Transgenically Induced GAD Tolerance Curtails the Development of Early β-Cell Autoreactivities but Causes the Subsequent Development of Supernormal Autoreactivities to Other β-Cell Antigens

  1. Jide Tian1,
  2. Hoa Dang1,
  3. Harald von Boehmer2,
  4. Elmar Jaeckel3 and
  5. Daniel L. Kaufman1
  1. 1Department of Molecular and Medical Pharmacology, University of California Los Angeles, Los Angeles, California;
  2. 2Laboratory of Lymphocyte Biology, Dana-Farber Cancer Institute, Harvard Medical School, Boston, Massachusetts;
  3. 3Department of Gastroenterology, Hepatology and Endocrinology, Hannover Medical School, Hannover, Germany.
  1. Corresponding author: Daniel L. Kaufman, dkaufman{at}


OBJECTIVE To study how tolerance to GAD65 affects the development of autoimmunity to other β-cell autoantigens (β-CAAs) in GAD65-transgenic (GAD-tg) NOD mice.

RESEARCH DESIGN AND METHODS We used ELISPOT to characterize the frequency and functional phenotype of T-cell responses to GAD65 and other β-CAAs at different ages in GAD-tg mice and their NOD mouse littermates.

RESULTS In young GAD-tg mice, Th1 responses to GAD65's dominant determinants were 13−18% of those in young NOD mice. This coincided with a great reduction in Th1 responses to other β-CAAs. Evidently, GAD65-reactive T-cells are important for activating and/or expanding early autoreactivities in NOD mice. As GAD-tg mice aged, their T-cell responses to GAD65 remained low, but they developed supernormal splenic and pancreatic lymph node T-cell autoimmunity to other β-CAAs. Apparently, the elimination/impairment of many GAD65-reactive T-cells allowed other β-CAA–reactive T-cells to eventually expand to a greater extent, perhaps by reducing competition for antigen-presenting cells, or homeostatic proliferation in the target tissue, which may explain the GAD-tg mouse's usual disease incidence.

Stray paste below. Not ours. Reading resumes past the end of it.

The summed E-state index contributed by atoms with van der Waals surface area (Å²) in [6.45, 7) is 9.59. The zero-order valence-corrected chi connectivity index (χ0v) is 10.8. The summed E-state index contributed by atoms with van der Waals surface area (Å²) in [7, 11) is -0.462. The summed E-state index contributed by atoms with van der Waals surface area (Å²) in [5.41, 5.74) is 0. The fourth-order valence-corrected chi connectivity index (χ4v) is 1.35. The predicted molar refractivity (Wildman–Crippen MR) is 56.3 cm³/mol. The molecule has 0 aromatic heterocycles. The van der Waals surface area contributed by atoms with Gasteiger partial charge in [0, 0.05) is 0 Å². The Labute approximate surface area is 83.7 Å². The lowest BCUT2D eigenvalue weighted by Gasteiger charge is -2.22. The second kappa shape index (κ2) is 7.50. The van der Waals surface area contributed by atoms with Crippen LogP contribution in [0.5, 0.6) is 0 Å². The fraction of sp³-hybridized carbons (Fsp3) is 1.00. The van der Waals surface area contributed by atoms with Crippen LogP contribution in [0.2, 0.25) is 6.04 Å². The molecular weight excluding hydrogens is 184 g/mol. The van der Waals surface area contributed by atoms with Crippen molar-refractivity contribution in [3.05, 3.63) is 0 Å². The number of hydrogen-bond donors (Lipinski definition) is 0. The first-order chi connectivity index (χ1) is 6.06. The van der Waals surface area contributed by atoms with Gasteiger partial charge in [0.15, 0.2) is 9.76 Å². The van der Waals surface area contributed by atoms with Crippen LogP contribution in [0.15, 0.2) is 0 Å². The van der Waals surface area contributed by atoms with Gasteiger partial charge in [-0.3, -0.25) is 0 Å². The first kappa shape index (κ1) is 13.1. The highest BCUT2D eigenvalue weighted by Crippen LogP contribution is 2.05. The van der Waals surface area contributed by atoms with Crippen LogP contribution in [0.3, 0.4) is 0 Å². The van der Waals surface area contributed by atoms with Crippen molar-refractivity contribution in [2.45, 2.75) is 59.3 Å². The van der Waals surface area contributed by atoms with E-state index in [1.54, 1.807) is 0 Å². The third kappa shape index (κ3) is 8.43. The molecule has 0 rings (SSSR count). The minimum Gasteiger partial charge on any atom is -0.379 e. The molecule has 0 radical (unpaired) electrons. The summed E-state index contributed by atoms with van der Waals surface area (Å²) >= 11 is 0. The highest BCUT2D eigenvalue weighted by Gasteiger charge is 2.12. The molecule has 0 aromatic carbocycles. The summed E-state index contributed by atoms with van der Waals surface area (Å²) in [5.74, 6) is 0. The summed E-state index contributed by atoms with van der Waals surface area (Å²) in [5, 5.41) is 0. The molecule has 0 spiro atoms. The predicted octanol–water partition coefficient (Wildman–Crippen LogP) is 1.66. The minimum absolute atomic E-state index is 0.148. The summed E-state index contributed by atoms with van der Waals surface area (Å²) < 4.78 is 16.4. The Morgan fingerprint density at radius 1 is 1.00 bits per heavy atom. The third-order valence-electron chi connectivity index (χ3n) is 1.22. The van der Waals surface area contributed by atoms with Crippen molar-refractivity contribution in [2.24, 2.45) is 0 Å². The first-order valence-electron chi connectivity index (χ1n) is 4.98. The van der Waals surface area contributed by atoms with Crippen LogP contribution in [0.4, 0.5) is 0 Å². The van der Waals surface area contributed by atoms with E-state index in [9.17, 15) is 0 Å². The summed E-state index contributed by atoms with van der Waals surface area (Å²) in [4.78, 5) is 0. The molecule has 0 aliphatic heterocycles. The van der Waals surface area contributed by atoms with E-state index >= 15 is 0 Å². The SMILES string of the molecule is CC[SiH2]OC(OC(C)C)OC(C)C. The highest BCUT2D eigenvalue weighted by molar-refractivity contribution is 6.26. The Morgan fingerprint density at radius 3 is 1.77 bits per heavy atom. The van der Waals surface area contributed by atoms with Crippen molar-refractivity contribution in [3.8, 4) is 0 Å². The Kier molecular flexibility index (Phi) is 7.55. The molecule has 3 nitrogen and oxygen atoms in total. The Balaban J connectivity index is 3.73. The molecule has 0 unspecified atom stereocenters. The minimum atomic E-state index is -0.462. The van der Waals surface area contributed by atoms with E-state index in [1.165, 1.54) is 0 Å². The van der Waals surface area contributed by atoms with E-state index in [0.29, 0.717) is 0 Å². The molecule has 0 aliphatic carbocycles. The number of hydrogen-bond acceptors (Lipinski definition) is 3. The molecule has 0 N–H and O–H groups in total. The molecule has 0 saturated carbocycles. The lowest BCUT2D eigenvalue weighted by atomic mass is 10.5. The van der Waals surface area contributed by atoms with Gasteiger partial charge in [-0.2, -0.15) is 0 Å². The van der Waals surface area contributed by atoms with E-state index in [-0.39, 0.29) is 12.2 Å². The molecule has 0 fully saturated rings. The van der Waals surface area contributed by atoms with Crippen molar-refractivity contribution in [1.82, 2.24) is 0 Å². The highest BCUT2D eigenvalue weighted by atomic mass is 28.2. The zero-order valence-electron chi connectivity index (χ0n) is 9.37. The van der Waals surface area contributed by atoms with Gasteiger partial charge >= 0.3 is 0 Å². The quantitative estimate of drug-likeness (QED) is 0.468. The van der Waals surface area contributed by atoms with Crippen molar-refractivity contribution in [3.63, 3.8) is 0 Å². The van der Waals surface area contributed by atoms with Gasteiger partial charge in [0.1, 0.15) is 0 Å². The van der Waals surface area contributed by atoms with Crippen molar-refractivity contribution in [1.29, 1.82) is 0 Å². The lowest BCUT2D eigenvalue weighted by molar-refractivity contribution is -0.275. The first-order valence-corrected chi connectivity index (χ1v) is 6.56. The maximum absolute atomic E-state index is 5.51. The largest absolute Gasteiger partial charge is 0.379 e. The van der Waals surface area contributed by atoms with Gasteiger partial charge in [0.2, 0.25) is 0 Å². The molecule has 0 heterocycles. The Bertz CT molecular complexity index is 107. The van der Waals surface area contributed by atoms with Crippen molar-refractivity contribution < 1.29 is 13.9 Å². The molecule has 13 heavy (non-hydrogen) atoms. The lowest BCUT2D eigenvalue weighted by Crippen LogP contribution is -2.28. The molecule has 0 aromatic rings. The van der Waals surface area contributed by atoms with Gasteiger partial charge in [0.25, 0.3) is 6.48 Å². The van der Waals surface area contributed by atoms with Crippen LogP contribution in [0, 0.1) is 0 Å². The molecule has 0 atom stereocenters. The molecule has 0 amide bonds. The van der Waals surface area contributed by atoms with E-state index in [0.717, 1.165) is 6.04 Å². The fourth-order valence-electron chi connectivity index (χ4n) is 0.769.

CONCLUSIONS Transgenically induced reduction of GAD65 autoreactivity curtailed the development of early T-cell responses to other β-CAAs. However, later in life, β-CAA–reactive T-cells expanded to supernormal levels. These data suggest that early β-cell autoreactivities are mutually dependent for support to activate and expand, while later in the disease process, autoantigen-specific T-cell pools can expand autonomously. These findings have implications for understanding type 1 diabetes immunopathogenesis and for designing antigen-based immunotherapeutics.


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  • See accompanying commentary, p. 2729..

    • Received June 25, 2008.
    • Accepted September 1, 2009.
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  1. Diabetes vol. 58 no. 12 2843-2850
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